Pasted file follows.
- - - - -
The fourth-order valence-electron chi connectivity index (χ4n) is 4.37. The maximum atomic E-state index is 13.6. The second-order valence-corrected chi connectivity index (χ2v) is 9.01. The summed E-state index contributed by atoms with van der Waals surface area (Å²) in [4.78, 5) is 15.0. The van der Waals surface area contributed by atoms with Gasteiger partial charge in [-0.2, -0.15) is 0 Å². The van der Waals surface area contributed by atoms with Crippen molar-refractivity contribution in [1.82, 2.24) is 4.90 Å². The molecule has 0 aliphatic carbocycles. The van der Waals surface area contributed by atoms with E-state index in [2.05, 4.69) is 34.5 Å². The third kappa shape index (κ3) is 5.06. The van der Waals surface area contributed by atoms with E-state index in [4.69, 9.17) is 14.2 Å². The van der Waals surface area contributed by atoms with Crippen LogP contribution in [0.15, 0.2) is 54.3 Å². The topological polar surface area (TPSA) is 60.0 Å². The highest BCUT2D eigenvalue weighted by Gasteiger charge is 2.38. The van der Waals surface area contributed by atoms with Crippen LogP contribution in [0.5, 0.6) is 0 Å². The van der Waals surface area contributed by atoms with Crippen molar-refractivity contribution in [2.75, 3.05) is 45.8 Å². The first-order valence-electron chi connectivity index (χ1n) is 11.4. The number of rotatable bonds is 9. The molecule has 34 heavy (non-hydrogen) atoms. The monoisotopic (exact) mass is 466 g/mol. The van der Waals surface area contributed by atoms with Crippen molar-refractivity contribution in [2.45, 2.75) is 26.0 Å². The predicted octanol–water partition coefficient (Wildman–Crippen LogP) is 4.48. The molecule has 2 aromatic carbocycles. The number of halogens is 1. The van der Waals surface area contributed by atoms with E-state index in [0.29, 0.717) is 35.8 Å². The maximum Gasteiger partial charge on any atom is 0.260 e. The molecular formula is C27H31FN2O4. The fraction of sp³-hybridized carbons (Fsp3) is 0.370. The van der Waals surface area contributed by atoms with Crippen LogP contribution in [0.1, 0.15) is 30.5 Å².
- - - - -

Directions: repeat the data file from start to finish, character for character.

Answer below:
The fourth-order valence-electron chi connectivity index (χ4n) is 4.37. The maximum atomic E-state index is 13.6. The second-order valence-corrected chi connectivity index (χ2v) is 9.01. The summed E-state index contributed by atoms with van der Waals surface area (Å²) in [4.78, 5) is 15.0. The van der Waals surface area contributed by atoms with Gasteiger partial charge in [-0.2, -0.15) is 0 Å². The van der Waals surface area contributed by atoms with Crippen molar-refractivity contribution in [1.82, 2.24) is 4.90 Å². The molecule has 0 aliphatic carbocycles. The van der Waals surface area contributed by atoms with E-state index in [2.05, 4.69) is 34.5 Å². The third kappa shape index (κ3) is 5.06. The van der Waals surface area contributed by atoms with E-state index in [4.69, 9.17) is 14.2 Å². The van der Waals surface area contributed by atoms with Crippen LogP contribution in [0.15, 0.2) is 54.3 Å². The topological polar surface area (TPSA) is 60.0 Å². The highest BCUT2D eigenvalue weighted by Gasteiger charge is 2.38. The van der Waals surface area contributed by atoms with Crippen LogP contribution in [0.5, 0.6) is 0 Å². The van der Waals surface area contributed by atoms with Crippen molar-refractivity contribution in [2.75, 3.05) is 45.8 Å². The first-order valence-electron chi connectivity index (χ1n) is 11.4. The number of rotatable bonds is 9. The molecule has 34 heavy (non-hydrogen) atoms. The monoisotopic (exact) mass is 466 g/mol. The van der Waals surface area contributed by atoms with Crippen molar-refractivity contribution in [2.45, 2.75) is 26.0 Å². The predicted octanol–water partition coefficient (Wildman–Crippen LogP) is 4.48. The molecule has 2 aromatic carbocycles. The number of halogens is 1. The van der Waals surface area contributed by atoms with E-state index in [0.29, 0.717) is 35.8 Å². The maximum Gasteiger partial charge on any atom is 0.260 e. The molecular formula is C27H31FN2O4. The fraction of sp³-hybridized carbons (Fsp3) is 0.370. The van der Waals surface area contributed by atoms with Crippen LogP contribution in [0.1, 0.15) is 30.5 Å².